Every rep will have a slightly different daily routine, the important thing is that they have one. It’s the manager's job to provide data and guidance to help each SDR develop a routine that is effective for them.
Routines are important in general. Having a morning routine kicks off your day on the right foot and having a planned daily schedule at work keeps everyone more productive.
Being the leader of an SDR team at a startup company requires daily execution. You cannot afford to let bad days turn into bad weeks which turn into bad months. It doesn't fly.
That being said, it is important that the individuals on the team take ownership of their day and dictate their own routine. I find it useful to suggest how each SDR organizes their days but it's their responsibility to build their own routine.
Action tip: Study your top performing SDRs and use their daily routine as an example of what works. Promote this routine to all SDRs so they can use it for guidance when developing their own.
Learning #9: Tracking metrics.
One of the reps on my team was an absolute work-horse. They made more calls than anyone, sent more emails, and always hit their number. This SDR would regularly skip lunch just to get some more calls in. By contrast, I had another SDR on the team who used to make fewer calls, send fewer emails, and they too always hit their quota.
Less activity with the same result? It seemed too good to be true, but it was. I struggled a lot with how to handle the situation. On one hand, I could pressure the SDR with less activity to do more because based on the math they would produce more results. On the other hand, they are hitting their quota so... If it ain’t broke?
As a leader, I believe my job is to set expectations and provide tools and guidance to the individuals on the team to meet them. It’s easy to fall into the trap of what I call spreadsheet management.
Spreadsheet management is when a manager looks at activity metrics and applies results from one rep to the others. For example...
SDR #1 has a 10% conversion rate, makes 80 calls a day, and hits quota every month.
SDR #2 Has a 20% conversion rate, makes 50 calls a day, and hits quota every month.
Spreadsheet management is when the manager tries to make SDR #2 Increase their calls to match SDR #1 because with a 20% conversion rate they would book even more meetings. Spreadsheet management is never the right thing to do because it's not the manager's job to tell their team what to do, it's their job to set expectations and enable the individuals on the team to meet those expectations.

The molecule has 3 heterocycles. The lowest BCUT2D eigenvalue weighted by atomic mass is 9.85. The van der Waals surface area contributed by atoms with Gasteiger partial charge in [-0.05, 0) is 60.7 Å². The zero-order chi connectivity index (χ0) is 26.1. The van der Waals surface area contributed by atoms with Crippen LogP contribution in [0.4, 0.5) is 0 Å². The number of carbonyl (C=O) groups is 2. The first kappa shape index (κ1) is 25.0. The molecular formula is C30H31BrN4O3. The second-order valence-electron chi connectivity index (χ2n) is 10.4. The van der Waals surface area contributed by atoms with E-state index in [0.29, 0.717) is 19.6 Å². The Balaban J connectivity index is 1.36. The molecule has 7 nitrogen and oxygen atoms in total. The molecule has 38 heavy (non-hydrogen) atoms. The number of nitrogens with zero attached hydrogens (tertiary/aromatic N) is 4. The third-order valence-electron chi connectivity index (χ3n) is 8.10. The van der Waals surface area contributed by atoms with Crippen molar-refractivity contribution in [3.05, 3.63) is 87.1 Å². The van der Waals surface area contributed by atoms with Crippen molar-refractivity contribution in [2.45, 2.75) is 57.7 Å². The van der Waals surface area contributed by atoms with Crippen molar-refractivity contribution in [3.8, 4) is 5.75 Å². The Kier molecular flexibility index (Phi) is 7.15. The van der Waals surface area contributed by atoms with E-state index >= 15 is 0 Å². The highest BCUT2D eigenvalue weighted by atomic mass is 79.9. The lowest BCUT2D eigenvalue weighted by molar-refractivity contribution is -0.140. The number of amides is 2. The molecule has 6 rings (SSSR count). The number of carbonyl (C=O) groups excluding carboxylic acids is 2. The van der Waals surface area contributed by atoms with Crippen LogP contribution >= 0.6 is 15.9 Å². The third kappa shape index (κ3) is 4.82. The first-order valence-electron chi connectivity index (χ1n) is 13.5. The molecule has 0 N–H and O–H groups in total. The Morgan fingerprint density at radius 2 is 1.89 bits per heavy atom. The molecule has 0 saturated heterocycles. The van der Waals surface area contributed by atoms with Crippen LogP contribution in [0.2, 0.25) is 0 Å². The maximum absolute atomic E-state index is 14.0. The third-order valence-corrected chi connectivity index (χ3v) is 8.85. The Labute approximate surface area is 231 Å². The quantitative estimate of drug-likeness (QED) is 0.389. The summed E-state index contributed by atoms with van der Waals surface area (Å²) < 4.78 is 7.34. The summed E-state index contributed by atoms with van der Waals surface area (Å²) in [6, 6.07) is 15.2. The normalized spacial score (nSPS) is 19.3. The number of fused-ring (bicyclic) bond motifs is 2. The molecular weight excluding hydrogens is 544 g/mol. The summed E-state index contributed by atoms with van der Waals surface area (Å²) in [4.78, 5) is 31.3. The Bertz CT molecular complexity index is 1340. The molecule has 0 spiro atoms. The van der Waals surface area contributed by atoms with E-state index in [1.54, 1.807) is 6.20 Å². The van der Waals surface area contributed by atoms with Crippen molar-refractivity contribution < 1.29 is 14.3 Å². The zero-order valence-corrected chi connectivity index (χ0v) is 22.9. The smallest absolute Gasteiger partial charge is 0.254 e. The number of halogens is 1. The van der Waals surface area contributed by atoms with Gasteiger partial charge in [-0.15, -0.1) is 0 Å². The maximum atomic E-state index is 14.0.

Let me be clear, setting daily activity expectations is important. There should be a minimum activity expectation set for the team, but this should NEVER be more important than getting the result. It's the leader's job to motivate individual SDRs to increase their activities. This can be done with the compensation structure, understanding personal motivators, and/or outside incentives.
Action tip: Focus on results and let the SDRs control how they get there. Only get involved when they are not meeting expectations.
My time building an SDR team at an early stage startup company was the biggest learning experience I have had to date. I have now advised several other start up companies on how to run their teams with great success. The core of my advice comes from the experience of actually doing it. It is not based on theory. It's based on the fundamentals of team building while applying best practices for SDR teams.
It's not easy, but anyone is capable of building a world-class SDR team. Apply some of the learnings I shared above mixed with your own experiences and I truly believe you will have great success.
P.S. If you want help scaling your SDR team through the roof, schedule a chat.
- Create a schedule with daily objectives. Share it with the team and motivate them by connecting each daily objective with a larger goal.
- Expect change, don't just react to it. Create a plan that covers "what to do" and "how to communicate it" for major outcomes (new leadership, hirings/firings, etc).
- Regardless of the situation take ownership of the result. Find what was in your control, identify what you could of done better, and improve.
- Do not hesitate to cut poor performers. Additionally, if you have the right person make sure that they are in "the right seat."
- When hiring SDRs ask them questions about life outside of work to gage their true personality. Someone's hobbies and interests tell you a lot about them as a person.
- Create a structured onboarding and training program and STICK TO IT.
- Support your team members outside of work. Make sure you spend some time during your 1-on-1s to talk to them about LIFE, not just work.
- Study your top performing SDRs and use their daily routine as an example of what works. Promote this routine to all SDRs so they can use it for guidance when developing their own.
- Focus on results and let the SDRs control how they get there. Only get involved when they are not meeting expectations.